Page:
Products > Computers

let's face it: usb-sticks are not reliable

<< < (14/15) > >>

onsenwombat:

--- Quote from: golden_labels on July 29, 2022, 02:13:05 am ---
--- Quote from: onsenwombat on July 28, 2022, 02:02:56 am ---Every single media will fail. Eventually. If your data is actually vital, it makes little to no difference whether we're talking about HDDs, SSDs, SD cards, USB sticks, DVDs, DAT-tapes or whatever. Each and every one of them has premature failures under their belts. You may not have, at least yet, had any, but that hardly means it could not be just around the corner. That's why all important data has at least 2 copies.
--- End quote ---
By putting it that way, you are removing probability from the view. Even worse, in this particular case it becomes a degenerate distribution. While certainly true, it’s also delivering no useful information. It’s similar to dismissing a discussion on the effects of smoking by saying that we’re all going to die.

Our beloved entropy makes sure things will break, but they do not break at the same rate or in the same way. It also matters if you have backups. Even more so, because with multiple copies you have exponential decay at play. That is: less reliable media are coming out as even worse in comparison to more reliable ones, if you have multiple backups.

--- End quote ---

Yes, I deliberately did leave probabilities out of the equation, and there's few reason for that. Firstly, I don't possess sufficient knowledge to give reliable rankings for any medias, and secondly, it pains me to see when people take whatever rated lifetimes, MTBFs or their purely anecdotal numbers as some kind of a baseline, and then are in shock when the probability works as probabilities do, i.e. you might get the short end of the stick as well.

golden_labels:
Hardly any of us can! Available data is from sources having a history of providing misleading data (producers) or not being able to offer comprehensive coverage (third party research). :D

However, sometimes the differences in reliability are so high that it can be seen with a naked eye. That’s at most a good estimate and not a proper scientific claim: on that would I agree. But it’s not that we should reject such claims in everyday life in absence of better options.

Given we can see how much more often USB sticks fail in common usage compared to e.g. HDDs or tapes, and that different estimates converge to that value with increasing sample size, we can make a conclusion this is much less reliable medium. And even place it roughly in “I do not want to use it for general backup purposes” range, though of course no more accurate estimate can be given. Consider that that’s an argument not weaker than ones that put an end to Aristotelean theory of gravity.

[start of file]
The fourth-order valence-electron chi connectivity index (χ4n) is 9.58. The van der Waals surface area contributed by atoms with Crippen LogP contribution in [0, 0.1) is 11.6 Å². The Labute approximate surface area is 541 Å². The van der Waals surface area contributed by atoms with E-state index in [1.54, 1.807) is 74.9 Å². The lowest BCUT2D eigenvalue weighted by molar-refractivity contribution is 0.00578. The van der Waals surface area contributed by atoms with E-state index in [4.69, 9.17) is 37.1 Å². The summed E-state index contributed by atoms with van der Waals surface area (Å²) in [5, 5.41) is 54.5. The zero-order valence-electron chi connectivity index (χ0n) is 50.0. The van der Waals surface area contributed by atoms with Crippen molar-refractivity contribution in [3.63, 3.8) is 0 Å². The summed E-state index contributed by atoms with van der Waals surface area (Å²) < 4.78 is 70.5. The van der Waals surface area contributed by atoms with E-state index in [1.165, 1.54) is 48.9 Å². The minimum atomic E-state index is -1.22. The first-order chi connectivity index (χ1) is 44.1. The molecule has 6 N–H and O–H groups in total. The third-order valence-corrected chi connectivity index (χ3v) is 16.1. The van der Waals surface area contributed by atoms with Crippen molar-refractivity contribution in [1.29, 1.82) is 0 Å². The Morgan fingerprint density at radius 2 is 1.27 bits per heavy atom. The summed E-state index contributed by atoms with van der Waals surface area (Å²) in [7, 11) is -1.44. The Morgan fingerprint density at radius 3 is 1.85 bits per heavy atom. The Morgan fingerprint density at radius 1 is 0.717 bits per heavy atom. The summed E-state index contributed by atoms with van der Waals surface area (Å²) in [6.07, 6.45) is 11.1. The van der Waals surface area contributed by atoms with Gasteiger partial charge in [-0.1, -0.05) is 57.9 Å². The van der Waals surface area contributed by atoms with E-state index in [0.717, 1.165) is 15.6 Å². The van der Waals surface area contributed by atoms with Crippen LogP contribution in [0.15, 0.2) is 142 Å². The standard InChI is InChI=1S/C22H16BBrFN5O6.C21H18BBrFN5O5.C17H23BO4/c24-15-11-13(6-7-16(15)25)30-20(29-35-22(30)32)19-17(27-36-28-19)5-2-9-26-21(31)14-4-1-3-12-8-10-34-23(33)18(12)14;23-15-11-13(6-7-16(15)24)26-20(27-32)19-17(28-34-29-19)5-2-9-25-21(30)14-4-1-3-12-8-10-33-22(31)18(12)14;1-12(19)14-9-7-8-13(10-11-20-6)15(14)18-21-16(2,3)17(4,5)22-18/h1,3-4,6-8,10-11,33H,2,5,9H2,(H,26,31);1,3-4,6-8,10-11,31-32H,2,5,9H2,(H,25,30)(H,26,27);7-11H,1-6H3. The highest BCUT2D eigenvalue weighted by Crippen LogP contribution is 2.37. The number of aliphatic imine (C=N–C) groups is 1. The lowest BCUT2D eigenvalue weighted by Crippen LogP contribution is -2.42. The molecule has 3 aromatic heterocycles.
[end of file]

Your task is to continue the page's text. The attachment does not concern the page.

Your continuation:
And, I will repeat if you missed earlier posts, I myself do use USB sticks for backup purposes. Just… that’s a special scenario.

nigelwright7557:
I usually buy good quality flash drives but in a fit of madness bought in a cheap one off ebay.
I backed up my pc to it.
Checked the files were on the drive ok and all was well.

I then had to get a backup of a project folder I had messed up.
Loaded files from flash drive to hard drive.
All the files were there but empty !
Had to rewrite the software project from scratch....

I just buy Lexar drives now as they seem most reliable although not the cheapest.


I use a M.2 512GB drive on my pc.
I try to keep it 25% empty to stop thrashing the same area's of the drive continuously.

tooki:

--- Quote from: nigelwright7557 on September 27, 2022, 12:08:14 pm ---I usually buy good quality flash drives but in a fit of madness bought in a cheap one off ebay.
I backed up my pc to it.
Checked the files were on the drive ok and all was well.

I then had to get a backup of a project folder I had messed up.
Loaded files from flash drive to hard drive.
All the files were there but empty !
Had to rewrite the software project from scratch....

I just buy Lexar drives now as they seem most reliable although not the cheapest.

--- End quote ---
Your data loss wasn’t due to unreliability as such, but rather due to outright fraud: those vendors install a small flash memory chip (so that quick tests succeed) but program the controller to report a wildly exaggerated capacity, such that if you fill the disk, the vast majority of data gets “copied” to memory that doesn’t exist! There’s software out there to test for this fraud.

Ed.Kloonk:

--- Quote from: tooki on September 28, 2022, 10:31:51 pm ---Your data loss wasn’t due to unreliability as such, but rather due to outright fraud:

--- End quote ---

Thank you. So much normalization now for accepting things that are not only defective, but deceitful.  >:(

Navigation

[0] Message Index

[#] Next page

[*] Previous page

There was an error while thanking
Thanking...
Go to full version